Among all patient groups, compared to 2019 there was an overall 7% increase in imaging wRVU/patient (overall wRVU/patient 2020 vs. 2019: 0.88 [95% CI, 0.83–0.92] vs. 0.82 [95% CI, 0.7852–0.8474], p < .0001), driven by increased CT (wRVU/patient 2020 vs. 2019: 0.62 [95% CI, 0.59–0.66] vs. 0.53 [95% CI, 0.51–0.55], p = .01) and CR (wRVU/patient 2020 vs. 2019: 0.13 [95% CI 0.12–0.13] vs. 0.08 [95% CI, 0.08–0.09], p < .0001) wRVU generation. Correspondingly, among all patients, compared to 2019 there was a 27% increase in studies/patient (studies/patient 2020 vs. 2019: 1.17 [95% CI, 1.13–1.20] vs. 0.92 [95% CI, 0.89–0.94], p < .0001), primarily driven by increased CT (studies/patient 2020 vs. 2019: 0.38 [95% CI, 0.36–0.40] vs. 0.33 [95% CI, 0.31–0.34], p = .01) and CR (studies/patient 2020 vs. 2019: 0.70 [95% CI, 0.68–0.72] vs. 0.46 [95% CI, 0.44–0.47], p < .0001). Among all patient subgroups, compared to 2019, there was trending towards, but ultimately no significant difference, in MRI or US utilization – this may be in part be due to the relatively low use of these modalities in the ED compared to CT and CR (Supplementary Tables 1 and 2).

      3.3 Other analyses

      3.3.1 Per-patient imaging utilization by ED disposition

      In 2020 there was a 7% increase in studies/patient (studies/patient 2020 vs. 2019: 1.63 [95% CI, 1.56–1.69] vs. 1.53 [95% CI, 1.47–1.60], p < .0001), but no difference in wRVU per-patient (Table 2). For discharged patients, compared to 2019, there was an approximately 20% increase in studies/patient (studies/patient 2020 vs. 2019: 0.89 [95% CI, 0.85–0.93] vs. 0.74 [95% CI, 0.71–0.77], p < .0001) with a 3% increase in wRVU/patient (wRVU/patient 2020 vs. 2019: 0.66 [0.61–0.71] vs. 0.64 [0.61–0.67], p < .0001, Table 2).

      3.3.2 Per-patient imaging utilization by COVID test status

      There was no significant difference in imaging utilization when analyzing 2020 COVID+ patients presenting with respiratory complaints and non-COVID+ patients presenting with respiratory complaints, as shown in Table 3 (overall studies/patient COVID+ vs. non-COVID+: 1.07 [95% CI, 0.97–1.177] vs. 1.04 [95% CI, 1.00–1.08], p = .93) and (overall wRVU/patient COVID+ vs. non-COVID+: 0.53 [95% CI, 0.42–0.66] vs. 0.58 [95% CI, 0.54–0.63], p = .55).
      Table 3Mean imaging utilization of patients presenting to the ED with respiratory complaints from April 1–May 1, 2019 and 2020, by COVID test status.
      Studies/patientwRVU/patient
      COVID+ (n = 327)Non-COVID+ (n = 1866)P valueCOVID+Non-COVID+P value
      Overall1.07 (0.97–1.17)1.04 (1.00–1.09).930.53 (0.43–0.65)0.58 (0.53–0.63).55
      CT0.21 (0.15–0.29)0.25 (0.23–0.28).220.34 (0.24–0.45)0.42 (0.38–0.47).22
      MR0.02 (0.00–0.04)0.01 (0.00–0.01).860.04 (0.00–0.09)0.01 (0.00–0.03).86
      US0.01 (0.00–0.02)0.01 (0.01–0.02).860.00 (0.00–0.01)0.01 (0.01–0.01).86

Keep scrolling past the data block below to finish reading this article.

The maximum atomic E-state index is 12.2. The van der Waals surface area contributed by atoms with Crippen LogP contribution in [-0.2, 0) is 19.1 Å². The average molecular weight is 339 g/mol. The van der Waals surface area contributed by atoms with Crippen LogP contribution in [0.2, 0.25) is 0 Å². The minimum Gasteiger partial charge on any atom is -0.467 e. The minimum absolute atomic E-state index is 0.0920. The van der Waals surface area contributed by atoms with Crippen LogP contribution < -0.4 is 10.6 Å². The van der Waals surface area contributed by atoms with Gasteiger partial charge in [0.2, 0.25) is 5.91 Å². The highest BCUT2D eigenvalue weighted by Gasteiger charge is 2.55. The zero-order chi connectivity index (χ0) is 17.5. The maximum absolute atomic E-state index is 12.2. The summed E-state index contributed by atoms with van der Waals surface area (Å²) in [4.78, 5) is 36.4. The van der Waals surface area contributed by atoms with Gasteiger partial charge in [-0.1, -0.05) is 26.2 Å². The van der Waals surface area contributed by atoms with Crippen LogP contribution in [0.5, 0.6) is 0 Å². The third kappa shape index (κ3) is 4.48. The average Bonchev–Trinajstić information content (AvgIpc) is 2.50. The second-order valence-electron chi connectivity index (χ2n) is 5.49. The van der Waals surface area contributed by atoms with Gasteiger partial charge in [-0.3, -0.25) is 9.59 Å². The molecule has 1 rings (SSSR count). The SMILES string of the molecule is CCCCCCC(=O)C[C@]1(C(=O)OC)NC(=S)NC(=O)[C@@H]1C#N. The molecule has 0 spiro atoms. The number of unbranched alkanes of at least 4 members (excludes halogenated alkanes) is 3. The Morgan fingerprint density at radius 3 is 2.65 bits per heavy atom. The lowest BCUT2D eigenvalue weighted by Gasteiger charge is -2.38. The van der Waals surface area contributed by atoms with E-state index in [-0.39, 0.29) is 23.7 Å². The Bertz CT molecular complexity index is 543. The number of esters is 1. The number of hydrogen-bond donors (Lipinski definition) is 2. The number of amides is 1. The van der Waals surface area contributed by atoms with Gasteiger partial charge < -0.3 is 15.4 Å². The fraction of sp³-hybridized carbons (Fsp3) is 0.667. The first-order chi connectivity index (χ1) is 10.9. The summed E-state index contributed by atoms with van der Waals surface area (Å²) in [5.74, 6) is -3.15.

CR0.83 (0.77–0.91)0.77 (0.75–0.80).340.15 (0.14–0.16)0.14 (0.14–0.14).34

      4. Discussion

      To our knowledge this is the first report of increased per-patient imaging utilization during the COVID-19 pandemic. Analyzing emergency department patients presenting without respiratory complaints minimizes confounding by pulmonary-centric COVID-19 presentations: in this subgroup we observed a significant 33% increase in imaging studies/patient and 24% increase in wRVU/patient, compared to 2019, including a 38% increase in CTs/patient. Notably, we observed a significant 170% relative increase in patients presenting with respiratory complaints, accounting for 38.6% of all patients in 2020, compared to 14.9% in 2019. As respiratory patients carry just 53% of the average wRVU/patient of a non-respiratory patient, this engenders a double-financial hit to emergency departments and associated imaging operations - absolute volume contraction and increased lower-wRVU patient profiles.
      The absolute decline (−24%) in total imaging exams during the 2020 study period compared to 2019 echoes recently published literature.
      • Cavallo J.J.
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      Parikh et al. demonstrated a decline in ED imaging volume of 38–58% in the Cleveland metropolitan area.
      • Parikh K.D.
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      • Kikano E.G.
      • et al.
      COVID-19 pandemic impact on decreased imaging utilization: a single institutional experience.
      Naidich et al. demonstrated a decrease in ED imaging volume of approximately 27% over a seven-week period amidst the COVID-19 pandemic in New York City.
      • Naidich J.J.
      • Boltyenkov A.
      • Wang J.J.
      • Chusid J.
      • Hughes D.
      • Sanelli P.C.
      Impact of the coronavirus disease 2019 (COVID-19) pandemic on imaging case volumes.
      Our prior research demonstrated hospital-wide overall volume decreases of 54–64%.
      • Lang M.
      • Yeung T.
      • Mendoza D.P
      • et al.
      Imaging Volume Trends and Recovery During the COVID-19 Pandemic: A Comparative Analysis Between a Large Urban Academic Hospital and Its Affiliated Imaging Centers.
      The authors speculate that the magnitude of decline in imaging volume is multifactorial - population density, patient catchment area, severity of COVID-19 outbreaks, and social distancing policies are a few of many possible factors.